Though hyperpop, noise rock and other saturated genres are glorious in their own rights, it takes a lot of skill to leave behind the bells and whistles and still turn out a good record. Case in point: Japanese outfit CHAI’s third album, WINK, which abandons their bombastic approach to production but still makes you smile at every turn. Their previous releases PINK (2018) and PUNK fly in the face of anyone who claims less is more. The two records defy genre, skipping from hip-hop to synth-pop to bubblegum punk and buzzing with frenetic energy. More than anything, though, they are delightful in the purest sense of the word, overflowing with humor and optimism. The four-piece change tack with WINK, intentionally stripping back their sound (relative to their previous work, that is; don’t expect anything that sparse) to emulate the type of music they typically listen to at home. Much of their punk or power-pop influences are put aside for a more R&B-inflected sonic palette. Just compare the laid-back, Tame Impala-esque vibes of opener “Donuts Mind If I Do” with the first track of PUNK, “CHOOSE GO!”—an exuberant song that feels as all-caps as its title. But even with their energy tempered slightly, CHAI make every moment feel like a treat. —Clare Martin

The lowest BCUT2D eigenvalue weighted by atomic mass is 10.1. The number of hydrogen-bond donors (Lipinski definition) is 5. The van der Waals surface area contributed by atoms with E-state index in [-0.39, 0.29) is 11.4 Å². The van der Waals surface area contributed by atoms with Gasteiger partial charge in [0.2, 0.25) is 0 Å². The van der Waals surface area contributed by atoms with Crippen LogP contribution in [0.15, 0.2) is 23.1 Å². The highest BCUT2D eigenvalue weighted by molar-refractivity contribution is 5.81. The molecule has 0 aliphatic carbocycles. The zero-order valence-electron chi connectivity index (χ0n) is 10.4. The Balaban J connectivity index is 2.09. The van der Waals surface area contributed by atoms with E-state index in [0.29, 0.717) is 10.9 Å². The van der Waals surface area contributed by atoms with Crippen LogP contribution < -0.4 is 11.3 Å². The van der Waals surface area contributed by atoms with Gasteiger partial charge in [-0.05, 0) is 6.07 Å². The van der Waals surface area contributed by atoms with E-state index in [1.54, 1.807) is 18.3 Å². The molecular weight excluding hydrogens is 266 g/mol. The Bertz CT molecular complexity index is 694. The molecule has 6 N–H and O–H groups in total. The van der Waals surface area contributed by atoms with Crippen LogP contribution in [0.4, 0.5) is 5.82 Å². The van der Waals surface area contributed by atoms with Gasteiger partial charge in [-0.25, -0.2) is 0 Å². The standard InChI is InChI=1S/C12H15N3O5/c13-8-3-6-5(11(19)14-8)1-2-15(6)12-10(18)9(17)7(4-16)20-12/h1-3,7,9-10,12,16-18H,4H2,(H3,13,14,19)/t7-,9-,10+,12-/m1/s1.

Claire George: The Land Beyond The Light

Rarely has dance floor euphoria hurt as much as it does on Claire George’s debut album The Land Beyond the Light. Sure, the record’s woozy atmospherics and unhurried tempo recall something closer to Robyn’s “Honey” or the lighter side of Thom Yorke’s solo discography, but it’s not hard to imagine some hazy dance floor with pink and blue lights shining through the thick fog. There’s more than a hint of melancholy in the music itself, but the driving and morose minor key piano chords frequently get obscured by the record’s steady percussion keeping things moving along. It is dance music, after all. Dig deeper and you’ll find a collection of songs crying out from the lowest of lows, heartbroken and in mourning. But instead of wallowing in that despair, the L.A.-based artist utilizes dance beats and synths to propel her voice skyward in hopes that she’ll find some sort of catharsis in the process. To turn that pain into something constructive is an achievement in and of itself. To transform it into nine thrilling and gorgeous pop tracks is a miracle. —Steven Edelstone

Erika de Casier: Sensational

There is a delicacy to Erika de Casier that harkens back to the treasured R&B stars of the late-’90s into the early-’00s, balancing herself on the same tightrope as her inspirations between relatability and luxury. Her voice is cradled in glitters and silks, resting in the nostalgic atmosphere she’s created with a minimalist palette of acoustic guitars and pianos. Despite her album’s bare bones, de Casier does not overpower Sensational, instead allowing her songwriting and vocal control to take the wheel. It is a record with as much humility as there is confidence, and proof that de Casier has perfected the art of the homage. —Jade Gomez